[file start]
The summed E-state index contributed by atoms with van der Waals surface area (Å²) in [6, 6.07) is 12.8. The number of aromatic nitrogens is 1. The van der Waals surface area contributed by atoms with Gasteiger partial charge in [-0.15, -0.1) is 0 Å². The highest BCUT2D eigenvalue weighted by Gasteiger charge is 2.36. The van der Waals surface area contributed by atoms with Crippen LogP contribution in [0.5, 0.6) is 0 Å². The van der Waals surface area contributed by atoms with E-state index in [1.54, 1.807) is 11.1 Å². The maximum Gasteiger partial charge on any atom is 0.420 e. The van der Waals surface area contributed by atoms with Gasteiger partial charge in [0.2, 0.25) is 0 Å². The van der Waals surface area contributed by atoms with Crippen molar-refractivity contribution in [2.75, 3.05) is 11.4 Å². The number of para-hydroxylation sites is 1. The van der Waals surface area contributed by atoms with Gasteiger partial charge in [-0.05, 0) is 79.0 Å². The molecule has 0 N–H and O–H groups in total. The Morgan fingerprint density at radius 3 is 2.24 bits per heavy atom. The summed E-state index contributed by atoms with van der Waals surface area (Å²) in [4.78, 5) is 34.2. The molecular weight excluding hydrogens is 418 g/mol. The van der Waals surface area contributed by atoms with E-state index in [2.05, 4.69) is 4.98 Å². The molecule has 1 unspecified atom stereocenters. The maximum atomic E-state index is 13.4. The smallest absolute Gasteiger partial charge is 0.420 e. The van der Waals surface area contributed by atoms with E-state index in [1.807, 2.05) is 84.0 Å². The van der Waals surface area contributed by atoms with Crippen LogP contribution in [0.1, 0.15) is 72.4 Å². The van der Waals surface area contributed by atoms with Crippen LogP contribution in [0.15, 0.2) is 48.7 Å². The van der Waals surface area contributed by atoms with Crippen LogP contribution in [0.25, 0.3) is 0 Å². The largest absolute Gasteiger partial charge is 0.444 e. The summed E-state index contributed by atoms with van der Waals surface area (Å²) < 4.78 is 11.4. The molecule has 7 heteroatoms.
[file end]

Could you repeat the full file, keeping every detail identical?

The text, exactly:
The summed E-state index contributed by atoms with van der Waals surface area (Å²) in [6, 6.07) is 12.8. The number of aromatic nitrogens is 1. The van der Waals surface area contributed by atoms with Gasteiger partial charge in [-0.15, -0.1) is 0 Å². The highest BCUT2D eigenvalue weighted by Gasteiger charge is 2.36. The van der Waals surface area contributed by atoms with Crippen LogP contribution in [0.5, 0.6) is 0 Å². The van der Waals surface area contributed by atoms with E-state index in [1.54, 1.807) is 11.1 Å². The maximum Gasteiger partial charge on any atom is 0.420 e. The van der Waals surface area contributed by atoms with Gasteiger partial charge in [0.2, 0.25) is 0 Å². The van der Waals surface area contributed by atoms with Crippen molar-refractivity contribution in [2.75, 3.05) is 11.4 Å². The number of para-hydroxylation sites is 1. The van der Waals surface area contributed by atoms with Gasteiger partial charge in [-0.05, 0) is 79.0 Å². The molecule has 0 N–H and O–H groups in total. The Morgan fingerprint density at radius 3 is 2.24 bits per heavy atom. The summed E-state index contributed by atoms with van der Waals surface area (Å²) in [4.78, 5) is 34.2. The molecular weight excluding hydrogens is 418 g/mol. The van der Waals surface area contributed by atoms with E-state index in [2.05, 4.69) is 4.98 Å². The molecule has 1 unspecified atom stereocenters. The maximum atomic E-state index is 13.4. The smallest absolute Gasteiger partial charge is 0.420 e. The van der Waals surface area contributed by atoms with E-state index in [1.807, 2.05) is 84.0 Å². The van der Waals surface area contributed by atoms with Crippen LogP contribution in [0.1, 0.15) is 72.4 Å². The van der Waals surface area contributed by atoms with Crippen LogP contribution in [0.15, 0.2) is 48.7 Å². The van der Waals surface area contributed by atoms with Crippen LogP contribution in [0.25, 0.3) is 0 Å². The largest absolute Gasteiger partial charge is 0.444 e. The summed E-state index contributed by atoms with van der Waals surface area (Å²) < 4.78 is 11.4. The molecule has 7 heteroatoms.